In the late stages of production, firms like Popeye’s and Chick-fil-A contract (relative to what they would have done, at any rate) because they aren’t selling as many sandwiches. Their (relative) contraction is a big part of what frees up the resources that make it easier for firms farther removed from immediate consumption to expand — companies like asteroid-mining firms with their eyes on asteroids said to be worth billions or trillions or even quintillions of dollars.

These firms expand because the interest rate effect dominates the derived-demand effect. They are far enough removed from the retail market for chicken sandwiches that what’s going on there isn’t going to affect them much. What will matter will be what the falling interest rates tell them about the wisdom of long-term investment. Lower interest rates make far-future payoffs more valuable.

At an interest rate of 5 percent, $1,000 one year from today is worth $952.38. At an interest rate of 1 percent, it is worth $990.10. The interest rate is transmitting extremely valuable information: people are now more willing to wait than they were before. Hence, it is a better idea to invest in projects that aren’t going to pay off for a very long time. Even if the payoff is a thousand years from now, we can in principle estimate the present value of a $700 quintillion asteroid. Suppose this is off by many orders of magnitude and the asteroid is worth “only” $7 quadrillion. If the interest rate is 1 percent and the payoff isn’t coming for a thousand years, that $7 quadrillion asteroid still has a present value of over $334 billion. At an interest rate of 2 percent, it’s about $17.5 million.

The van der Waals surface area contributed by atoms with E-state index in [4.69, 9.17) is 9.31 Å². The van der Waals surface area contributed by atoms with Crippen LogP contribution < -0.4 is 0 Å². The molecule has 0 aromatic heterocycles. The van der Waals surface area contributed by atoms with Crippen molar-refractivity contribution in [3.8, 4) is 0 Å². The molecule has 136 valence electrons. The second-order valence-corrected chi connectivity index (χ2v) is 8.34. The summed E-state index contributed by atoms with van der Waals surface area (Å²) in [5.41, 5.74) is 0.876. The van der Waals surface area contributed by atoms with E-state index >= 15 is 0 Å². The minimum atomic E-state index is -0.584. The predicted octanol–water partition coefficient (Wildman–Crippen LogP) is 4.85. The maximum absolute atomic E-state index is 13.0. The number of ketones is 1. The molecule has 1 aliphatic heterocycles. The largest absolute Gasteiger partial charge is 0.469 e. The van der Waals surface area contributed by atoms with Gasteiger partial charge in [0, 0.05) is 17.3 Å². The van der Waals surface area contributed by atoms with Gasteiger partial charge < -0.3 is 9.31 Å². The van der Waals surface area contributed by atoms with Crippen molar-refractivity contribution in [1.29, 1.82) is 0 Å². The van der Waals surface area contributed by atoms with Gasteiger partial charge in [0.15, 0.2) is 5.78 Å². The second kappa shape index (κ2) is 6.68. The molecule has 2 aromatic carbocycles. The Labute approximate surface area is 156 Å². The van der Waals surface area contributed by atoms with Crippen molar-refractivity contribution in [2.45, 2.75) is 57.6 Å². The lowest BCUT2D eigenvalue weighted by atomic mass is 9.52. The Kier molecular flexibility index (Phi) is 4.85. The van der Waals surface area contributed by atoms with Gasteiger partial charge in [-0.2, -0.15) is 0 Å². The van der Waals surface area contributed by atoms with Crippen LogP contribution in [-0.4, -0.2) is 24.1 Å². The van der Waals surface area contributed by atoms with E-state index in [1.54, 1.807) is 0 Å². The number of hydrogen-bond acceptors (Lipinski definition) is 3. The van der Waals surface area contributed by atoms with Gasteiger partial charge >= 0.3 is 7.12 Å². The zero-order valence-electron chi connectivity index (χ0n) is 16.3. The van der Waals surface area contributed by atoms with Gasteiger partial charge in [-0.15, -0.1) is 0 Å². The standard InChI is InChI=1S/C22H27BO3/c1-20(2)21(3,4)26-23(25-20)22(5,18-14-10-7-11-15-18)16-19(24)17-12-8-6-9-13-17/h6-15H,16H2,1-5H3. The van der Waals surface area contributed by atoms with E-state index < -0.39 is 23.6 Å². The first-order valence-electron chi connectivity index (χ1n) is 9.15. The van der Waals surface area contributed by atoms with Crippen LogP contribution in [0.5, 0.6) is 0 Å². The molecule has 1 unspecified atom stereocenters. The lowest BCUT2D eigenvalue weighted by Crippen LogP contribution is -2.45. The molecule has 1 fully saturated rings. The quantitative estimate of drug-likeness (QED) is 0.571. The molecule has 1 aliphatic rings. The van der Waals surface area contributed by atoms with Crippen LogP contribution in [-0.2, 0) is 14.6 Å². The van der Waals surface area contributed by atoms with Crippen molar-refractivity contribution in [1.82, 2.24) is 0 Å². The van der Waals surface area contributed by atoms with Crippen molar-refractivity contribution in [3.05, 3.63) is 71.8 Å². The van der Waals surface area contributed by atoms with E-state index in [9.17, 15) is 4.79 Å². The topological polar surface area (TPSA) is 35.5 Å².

The interest rates are almost certainly too low because asteroid mining is a pretty risky venture. Lloyd’s of London will insure a lot of things, but the possibility of a 70.25-mile-wide asteroid hitting the Earth is a pretty spectacular risk. It probably wouldn’t be as dramatic as this simulation of a 500 km asteroid hitting the Earth, but it would almost certainly be an extinction event. The interest rates are low and the time scale is kind of absurd to make a point: small changes in interest rates can lead to big changes in asset values.

This all goes fine if the changes are happening because of an increase in saving. Some firms and sectors — those closest to consumers — contract. Other firms and sectors — those farthest from consumers — expand. The economy grows faster as we add capital goods.

Things go awry, however, when the change in the interest rate comes from the monetary authority messing around with things rather than a change in saving. A credit expansion, where the monetary authority creates new money, lowers interest rates and begins a cascade of errors because the lower interest rates are sending incorrect signals about what is most valuable where. The monetary authority creates more money; it does not, however, create more real resources to support expanded production.

The lower interest rate has two effects, one on consumers and the other on firms in the early stages of the structure of production like mining, where all the action aims at creating stuff and skills that are a few years away from being finished goods or services. People consume more because interest rates are lower and the reward for delaying gratification isn’t what it used to be. In response to higher sales, firms in the late late stages (like retailers and restaurants) sell more and make plans to expand.